Phishing is more sophisticated than ever. Cybercriminals have moved on from bombarding mass email lists with poorly spelt, obvious scams. They’ve been replaced by carefully planned spear-phishing attacks, impersonation attempts, and business email compromise.
Consider a new joiner to Company X – they’re excited to start and have recently updated their public LinkedIn profile. On their first day, they receive an email from companyX@security.com, asking them to change their password for a certain application. It’s signed off by Company X’s head of security, and it looks the same as all the other emails they’ve received on their first day. Except it’s a spear-phishing email hunting for login details – and you know what happens next.
These attacks press on psychological triggers that could catch any of us out on a bad day. Even educated, experienced professionals can (and regularly do) fall for modern phishing attempts. There’s no getting away from the fact that if a phishing email gets in front of an employee, there’s always the chance they could fall for it.
People as a (fragile) last line of defence
Unfortunately, some phishing attacks will always slip through the net – even with phishing prevention technology in place. At this point, everything rests on the actions of the employee. Cybercriminals will be praying they take the bait and bring the attack to fruition. IT leaders will cross their fingers and hope the employee spots the scam and forwards it on to the security team.
This game is fixed in the favour of the cybercriminals – they only need one mistake from one person to infiltrate a business. IT leaders on the other hand pour resources into cybersecurity training in the hope that no employee ever falls for an attack. This is of course easier said than done, when any of us can be susceptible to fatigue, stress, or over-eagerness to please in a new role.
Cybercriminals know this and they aim to exploit it, designing attacks that prey on that split-second moment before someone really stops and considers whether an email request is legitimate. The question IT leaders need to ask themselves is: should we really place this burden on employees to be the last line of defence? Or can we use technology to give them some much-needed help?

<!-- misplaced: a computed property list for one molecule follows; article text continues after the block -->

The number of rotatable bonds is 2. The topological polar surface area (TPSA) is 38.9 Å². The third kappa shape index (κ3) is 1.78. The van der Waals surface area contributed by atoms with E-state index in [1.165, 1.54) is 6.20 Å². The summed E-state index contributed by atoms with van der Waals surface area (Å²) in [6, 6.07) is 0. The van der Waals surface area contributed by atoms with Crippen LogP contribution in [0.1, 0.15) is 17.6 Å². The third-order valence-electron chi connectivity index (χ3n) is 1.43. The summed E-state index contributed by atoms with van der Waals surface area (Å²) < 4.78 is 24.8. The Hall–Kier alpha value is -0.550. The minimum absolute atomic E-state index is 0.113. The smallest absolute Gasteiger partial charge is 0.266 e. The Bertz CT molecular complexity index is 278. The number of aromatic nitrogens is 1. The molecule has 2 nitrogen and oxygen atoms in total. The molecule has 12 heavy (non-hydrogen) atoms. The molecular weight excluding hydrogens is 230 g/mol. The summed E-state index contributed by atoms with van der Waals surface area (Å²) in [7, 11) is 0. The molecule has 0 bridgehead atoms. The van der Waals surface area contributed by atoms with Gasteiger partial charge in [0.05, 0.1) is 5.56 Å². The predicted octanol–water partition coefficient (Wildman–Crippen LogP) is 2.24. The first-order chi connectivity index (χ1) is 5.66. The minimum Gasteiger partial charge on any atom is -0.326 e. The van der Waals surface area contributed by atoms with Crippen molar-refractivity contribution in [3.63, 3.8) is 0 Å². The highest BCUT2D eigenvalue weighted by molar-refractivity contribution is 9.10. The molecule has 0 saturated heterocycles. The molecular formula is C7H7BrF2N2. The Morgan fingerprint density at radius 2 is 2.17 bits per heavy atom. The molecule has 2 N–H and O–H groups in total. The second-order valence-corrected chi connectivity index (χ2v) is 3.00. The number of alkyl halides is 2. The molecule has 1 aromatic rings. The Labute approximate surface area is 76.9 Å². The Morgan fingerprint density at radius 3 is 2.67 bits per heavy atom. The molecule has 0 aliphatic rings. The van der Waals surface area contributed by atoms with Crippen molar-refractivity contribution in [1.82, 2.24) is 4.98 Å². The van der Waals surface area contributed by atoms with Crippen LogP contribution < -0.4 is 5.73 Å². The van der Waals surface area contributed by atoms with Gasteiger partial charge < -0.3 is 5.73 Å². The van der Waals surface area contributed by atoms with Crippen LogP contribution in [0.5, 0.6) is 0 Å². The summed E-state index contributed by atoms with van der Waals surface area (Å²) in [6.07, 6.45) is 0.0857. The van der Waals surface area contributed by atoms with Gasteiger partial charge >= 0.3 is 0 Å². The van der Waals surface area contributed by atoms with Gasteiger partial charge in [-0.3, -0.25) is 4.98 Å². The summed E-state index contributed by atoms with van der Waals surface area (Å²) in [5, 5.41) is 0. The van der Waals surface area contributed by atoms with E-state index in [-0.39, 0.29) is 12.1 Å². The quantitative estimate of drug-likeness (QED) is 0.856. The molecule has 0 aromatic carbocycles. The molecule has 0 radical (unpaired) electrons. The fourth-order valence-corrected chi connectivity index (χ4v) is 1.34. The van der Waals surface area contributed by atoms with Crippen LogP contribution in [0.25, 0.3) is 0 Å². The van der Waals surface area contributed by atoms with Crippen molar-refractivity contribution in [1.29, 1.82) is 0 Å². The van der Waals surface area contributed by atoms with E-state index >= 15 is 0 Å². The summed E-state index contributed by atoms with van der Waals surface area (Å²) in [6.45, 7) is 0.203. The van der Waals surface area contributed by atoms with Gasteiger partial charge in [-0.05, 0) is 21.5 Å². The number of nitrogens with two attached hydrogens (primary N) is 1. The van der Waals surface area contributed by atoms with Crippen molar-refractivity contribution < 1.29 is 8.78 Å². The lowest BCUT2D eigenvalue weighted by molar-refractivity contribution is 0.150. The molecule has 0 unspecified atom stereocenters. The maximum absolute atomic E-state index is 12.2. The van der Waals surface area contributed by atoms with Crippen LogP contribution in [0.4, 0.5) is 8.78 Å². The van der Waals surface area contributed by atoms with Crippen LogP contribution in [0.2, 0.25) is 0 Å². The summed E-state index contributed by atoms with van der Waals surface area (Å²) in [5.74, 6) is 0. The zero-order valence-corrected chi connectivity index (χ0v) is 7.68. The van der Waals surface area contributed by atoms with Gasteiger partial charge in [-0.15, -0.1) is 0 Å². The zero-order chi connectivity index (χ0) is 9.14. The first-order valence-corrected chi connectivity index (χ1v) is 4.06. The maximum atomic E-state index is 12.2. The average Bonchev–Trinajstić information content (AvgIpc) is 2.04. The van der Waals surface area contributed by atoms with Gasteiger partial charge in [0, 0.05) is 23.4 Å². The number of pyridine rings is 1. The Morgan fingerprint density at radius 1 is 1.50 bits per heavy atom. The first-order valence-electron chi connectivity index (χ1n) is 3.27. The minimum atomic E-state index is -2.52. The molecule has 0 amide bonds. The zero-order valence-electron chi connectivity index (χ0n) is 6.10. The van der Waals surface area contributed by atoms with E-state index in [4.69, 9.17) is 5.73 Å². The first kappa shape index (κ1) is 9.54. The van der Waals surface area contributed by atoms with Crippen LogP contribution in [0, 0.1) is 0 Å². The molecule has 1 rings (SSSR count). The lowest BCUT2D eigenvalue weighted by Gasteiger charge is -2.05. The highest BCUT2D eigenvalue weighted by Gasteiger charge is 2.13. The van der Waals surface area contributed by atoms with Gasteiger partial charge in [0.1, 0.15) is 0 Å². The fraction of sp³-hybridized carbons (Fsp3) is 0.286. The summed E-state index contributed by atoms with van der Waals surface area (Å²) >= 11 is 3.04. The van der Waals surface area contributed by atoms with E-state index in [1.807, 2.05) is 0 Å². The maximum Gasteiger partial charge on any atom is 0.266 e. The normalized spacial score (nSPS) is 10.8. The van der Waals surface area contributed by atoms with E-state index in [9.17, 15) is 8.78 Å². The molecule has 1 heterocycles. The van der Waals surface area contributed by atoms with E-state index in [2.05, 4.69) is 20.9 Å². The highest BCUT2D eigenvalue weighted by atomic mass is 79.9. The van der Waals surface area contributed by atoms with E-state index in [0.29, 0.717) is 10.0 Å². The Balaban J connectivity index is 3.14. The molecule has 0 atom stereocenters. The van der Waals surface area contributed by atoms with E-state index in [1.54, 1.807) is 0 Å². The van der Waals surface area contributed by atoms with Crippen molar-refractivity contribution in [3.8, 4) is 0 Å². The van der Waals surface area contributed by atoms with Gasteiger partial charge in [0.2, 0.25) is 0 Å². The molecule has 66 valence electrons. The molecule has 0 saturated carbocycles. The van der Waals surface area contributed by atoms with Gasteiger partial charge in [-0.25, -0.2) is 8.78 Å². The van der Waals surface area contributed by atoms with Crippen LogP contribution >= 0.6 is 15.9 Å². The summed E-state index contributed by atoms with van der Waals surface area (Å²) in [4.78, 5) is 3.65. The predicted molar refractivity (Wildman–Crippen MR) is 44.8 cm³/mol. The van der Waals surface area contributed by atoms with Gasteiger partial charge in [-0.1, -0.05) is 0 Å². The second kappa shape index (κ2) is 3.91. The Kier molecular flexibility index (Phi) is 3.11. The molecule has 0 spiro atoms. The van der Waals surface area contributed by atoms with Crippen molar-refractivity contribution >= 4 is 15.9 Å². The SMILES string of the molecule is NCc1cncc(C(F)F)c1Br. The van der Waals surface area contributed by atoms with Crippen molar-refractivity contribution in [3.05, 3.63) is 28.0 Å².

Human layer security: a necessary reinforcement
The human layer security approach is to turn people from a security risk into a security asset. Insiders can generally be trusted to do the right thing – it’s just that they can’t be trusted to do the right thing on every single occasion. Some people will always fall for phishing attacks.
The goal of human layer security is to use intelligent technology to give people a nudge back towards the mindset where they make smart security decisions. It’s not about policing their actions, it’s about stopping them pre-emptively and saying, “Hang on, you wouldn’t normally click on this. Are you sure you want to interact with this suspicious email?” And that’s often all they need.
There’s an education element to human layer security too. The more people are taught and helped, rather than caught and disciplined, the more likely they are to spot phishing attempts on their own in the future. True human layer security acts more like a real-life security expert, who’s there to help and explain rather than simply notify users that an attack has been discovered.
Human layer security in action against phishing
Egress Defend is the part of our wider human layer security platform that focuses specifically on the threat of phishing. It uses machine learning to analyse both the content and context of emails, building up an intelligent understanding of what constitutes a phishing attack. That allows it to detect phishing in real time, rather than simply trying to chase and block the most recent threats.
Users are supported with a traffic-light system of risk, that only alerts and prompts when a genuine threat of phishing is detected. People are then offered the option to go to a webpage and understand why that specific email was flagged, helping to educate them and take that knowledge into their next interaction with a phishing email. The reporting and analytics function also gives security teams visibility over whether this advice has been accepted or ignored.
Human layer security means there’s no need for IT leaders to cross their fingers and hope their employees spot phishing. We can turn the tables and make cybercriminals the ones to feel frustration. Take the burden of security off your employees’ shoulder and empower them to share data without risk.